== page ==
Der Titel: „Nur wer sich ändert, wird bestehen. Vom Ende der Wohlstandsillusion – Kursbestimmung für unsere Zukunft“. Dazu die Widmung: „Vielen Dank an den ehrlichen Finder“.

Nicht das, worauf Enrico J. gehofft hatte: „Das fand ich echt total unverschämt. Ich habe das Buch sofort in die Spree geschmissen. Er wusste ja von der angegebenen Adresse genau, dass ich obdachlos war, doch ihm war das nicht mal einen Cent wert.“

Die Welt

Even a genius has to work hard

23 November, 2018 at 17:39 | Posted in Education & School | 1 Comment

Several years later I developed a broader theory of what separates the two general classes of learners—helpless versus mastery-oriented. I realized that these different types of students not only explain their failures differently, but they also hold different “theories” of intelligence. The helpless ones believe that intelligence is a fixed trait: you have only a certain amount, and that’s that. I call this a “fixed mind-set.” Mistakes crack their self-confidence because they attribute errors to a lack of ability, which they feel powerless to change. They avoid challenges because challenges make mistakes more likely and looking smart less so … Such children shun effort in the belief that having to work hard means they are dumb.

Your-Inner-GeniusThe mastery-oriented children, on the other hand, think intelligence is malleable and can be developed through education and hard work. They want to learn above all else. After all, if you believe that you can expand your intellectual skills, you want to do just that …

We validated these expectations in a study published in early 2007 … As we had predicted, the students with a growth mind-set felt that learning was a more important goal in school than getting good grades. In addition, they held hard work in high regard, believing that the more you labored at something, the better you would become at it. They understood that even geniuses have to work hard for their great accomplishments. Confronted by a setback such as a disappointing test grade, students with a growth mind-set said they would study harder or try a different strategy for mastering the material.

The students who held a fixed mind-set, however, were concerned about looking smart with less regard for learning. They had negative views of effort, believing that having to work hard at something was a sign of low ability …

EinstinePeople may well differ in intelligence, talent and ability. And yet research is converging on the conclusion that great accomplishment, and even what we call genius, is typically the result of years of passion and dedication and not something that flows naturally from a gift. Mozart, Edison, Curie, Darwin and Cézanne were not simply born with talent; they cultivated it through tremendous and sustained effort. Similarly, hard work and discipline contribute more to school achievement than IQ does.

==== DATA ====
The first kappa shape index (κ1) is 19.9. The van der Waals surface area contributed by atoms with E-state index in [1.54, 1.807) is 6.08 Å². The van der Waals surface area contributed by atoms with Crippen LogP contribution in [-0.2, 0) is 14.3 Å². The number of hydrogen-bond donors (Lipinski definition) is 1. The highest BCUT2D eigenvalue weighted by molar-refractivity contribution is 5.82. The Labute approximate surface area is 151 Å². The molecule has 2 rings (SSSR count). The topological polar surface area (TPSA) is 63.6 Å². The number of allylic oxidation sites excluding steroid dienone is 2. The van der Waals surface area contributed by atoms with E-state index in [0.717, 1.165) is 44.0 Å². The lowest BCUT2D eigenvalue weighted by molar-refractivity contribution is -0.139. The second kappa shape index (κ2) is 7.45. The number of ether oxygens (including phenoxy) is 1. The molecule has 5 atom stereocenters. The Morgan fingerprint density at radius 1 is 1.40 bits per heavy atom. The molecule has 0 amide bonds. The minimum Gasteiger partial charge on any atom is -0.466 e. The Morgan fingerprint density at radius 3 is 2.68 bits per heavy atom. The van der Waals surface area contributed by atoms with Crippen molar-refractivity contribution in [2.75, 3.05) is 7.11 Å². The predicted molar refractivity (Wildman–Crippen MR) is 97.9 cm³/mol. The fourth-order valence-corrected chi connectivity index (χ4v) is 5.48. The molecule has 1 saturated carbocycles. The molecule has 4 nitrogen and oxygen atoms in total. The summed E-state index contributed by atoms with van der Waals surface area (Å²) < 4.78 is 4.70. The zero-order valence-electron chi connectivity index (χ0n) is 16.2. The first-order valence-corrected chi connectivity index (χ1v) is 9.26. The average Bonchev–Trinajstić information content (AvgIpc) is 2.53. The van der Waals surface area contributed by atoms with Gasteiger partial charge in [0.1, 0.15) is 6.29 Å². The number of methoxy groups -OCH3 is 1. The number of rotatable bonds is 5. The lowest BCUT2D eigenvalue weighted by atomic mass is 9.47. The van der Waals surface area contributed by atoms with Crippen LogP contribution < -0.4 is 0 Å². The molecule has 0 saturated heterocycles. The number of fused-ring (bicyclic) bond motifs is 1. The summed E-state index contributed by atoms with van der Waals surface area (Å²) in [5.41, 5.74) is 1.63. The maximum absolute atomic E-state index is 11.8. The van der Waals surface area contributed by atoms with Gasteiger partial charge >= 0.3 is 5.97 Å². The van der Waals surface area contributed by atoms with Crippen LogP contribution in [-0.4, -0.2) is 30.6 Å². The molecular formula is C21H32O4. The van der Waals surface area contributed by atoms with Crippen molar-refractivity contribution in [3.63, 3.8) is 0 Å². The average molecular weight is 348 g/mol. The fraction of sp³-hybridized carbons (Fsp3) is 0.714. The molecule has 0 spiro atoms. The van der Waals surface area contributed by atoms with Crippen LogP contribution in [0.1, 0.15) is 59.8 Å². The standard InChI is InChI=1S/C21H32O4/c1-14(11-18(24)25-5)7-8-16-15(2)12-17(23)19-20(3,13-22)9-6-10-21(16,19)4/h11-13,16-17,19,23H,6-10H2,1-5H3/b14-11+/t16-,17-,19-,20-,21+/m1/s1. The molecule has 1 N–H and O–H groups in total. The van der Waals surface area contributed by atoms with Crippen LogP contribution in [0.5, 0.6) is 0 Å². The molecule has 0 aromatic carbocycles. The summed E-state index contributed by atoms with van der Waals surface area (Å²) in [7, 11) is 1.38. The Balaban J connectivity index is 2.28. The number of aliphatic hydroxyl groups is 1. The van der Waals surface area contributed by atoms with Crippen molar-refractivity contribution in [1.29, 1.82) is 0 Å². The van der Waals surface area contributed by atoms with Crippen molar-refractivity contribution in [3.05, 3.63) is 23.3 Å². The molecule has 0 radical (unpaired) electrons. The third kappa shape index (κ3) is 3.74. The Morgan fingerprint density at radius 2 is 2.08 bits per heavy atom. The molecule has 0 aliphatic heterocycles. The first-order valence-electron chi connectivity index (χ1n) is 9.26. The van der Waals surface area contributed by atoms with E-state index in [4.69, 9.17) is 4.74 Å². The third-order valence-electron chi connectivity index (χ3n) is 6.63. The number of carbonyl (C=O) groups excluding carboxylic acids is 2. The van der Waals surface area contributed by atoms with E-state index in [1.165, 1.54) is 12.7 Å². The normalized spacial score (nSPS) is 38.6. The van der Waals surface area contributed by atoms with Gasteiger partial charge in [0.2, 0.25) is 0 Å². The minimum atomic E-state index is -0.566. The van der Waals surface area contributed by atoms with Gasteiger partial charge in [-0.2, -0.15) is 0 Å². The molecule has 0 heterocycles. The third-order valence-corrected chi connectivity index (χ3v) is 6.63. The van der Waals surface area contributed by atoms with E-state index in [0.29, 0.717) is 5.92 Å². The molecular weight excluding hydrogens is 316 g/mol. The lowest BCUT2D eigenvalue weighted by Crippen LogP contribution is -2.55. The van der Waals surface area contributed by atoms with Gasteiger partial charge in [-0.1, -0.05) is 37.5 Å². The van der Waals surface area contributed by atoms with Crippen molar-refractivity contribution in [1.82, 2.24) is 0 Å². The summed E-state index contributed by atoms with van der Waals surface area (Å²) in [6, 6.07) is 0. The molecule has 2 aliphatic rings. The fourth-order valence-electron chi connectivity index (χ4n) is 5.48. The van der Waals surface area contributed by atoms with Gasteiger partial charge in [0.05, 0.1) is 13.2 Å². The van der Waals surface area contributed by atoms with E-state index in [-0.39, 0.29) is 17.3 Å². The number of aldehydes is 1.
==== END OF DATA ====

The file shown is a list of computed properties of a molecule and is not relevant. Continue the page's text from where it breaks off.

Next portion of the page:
Carol S. Dweck

Extremely important and far-reaching research indeed.

Being diagnosed as​ a ‘gifted child’ sure is a confidence boost. But it’s not always the blessing people so often assume. It can also blind you to the fact that even if you’re smart, there are other people who are also smart. People you can learn from. Learning that makes brain neurons grow new connections. For some of us that insight — unfortunately — comes late in life.

Hannah Arendt im Gespräch

23 November, 2018 at 13:19 | Posted in Politics & Society | Comments Off on Hannah Arendt im Gespräch

 

Ten theory of science books that should be on every economist’s reading​ list

22 November, 2018 at 17:28 | Posted in Theory of Science & Methodology | Comments Off on Ten theory of science books that should be on every economist’s reading​ list

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• Archer, Margaret (1995). Realist social theory: the morphogenetic approach. Cambridge: Cambridge University Press

• Bhaskar, Roy (1978). A realist theory of science. Hassocks: Harvester

• Cartwright, Nancy (2007). Hunting causes and using them. Cambridge: Cambridge University Press

• Chalmers, Alan  (2013). What is this thing called science?. 4th. ed. Buckingham: Open University Press

• Garfinkel, Alan (1981). Forms of explanation: rethinking the questions in social theory. New Haven: Yale U.P.

• Harré, Rom (1960). An introduction to the logic of the sciences. London: Macmillan

• Lawson, Tony (1997). Economics and reality. London: Routledge

• Lieberson, Stanley (1987). Making it count: the improvement of social research and theory. Berkeley: Univ. of California Press

• Lipton, Peter (2004). Inference to the best explanation. 2. ed. London: Routledge

• Miller, Richard (1987). Fact and method: explanation, confirmation and reality in the natural and the social sciences. Princeton, N.J.: Princeton Univ. Press

Superficial ‘precision’

22 November, 2018 at 17:12 | Posted in Theory of Science & Methodology | Comments Off on Superficial ‘precision’

lieberOne problem among social researchers is the tendency to view specificity and concreteness as equal to Science and Rigorous Thinking … But this ‘precision’ is often achieved only by analyzing​ surface causes because some of them are readily measured and operationalized. This​ is hardly sufficient reason for turning away from broad generalizations and causal principles.

Existentiell mystik (personal)

22 November, 2018 at 15:14 | Posted in Varia | 1 Comment

20181115_1445591123629294.jpg
När jag ser de sista skälvande solstrålarna kasta sitt förföriska ljus och lysa upp mitt hem tycker jag mig ana det rofyllda gulaktiga nordiska skymningsljusets förmåga att försänka oss i en vag och obestämt transcendental känsla av existentiell mystik …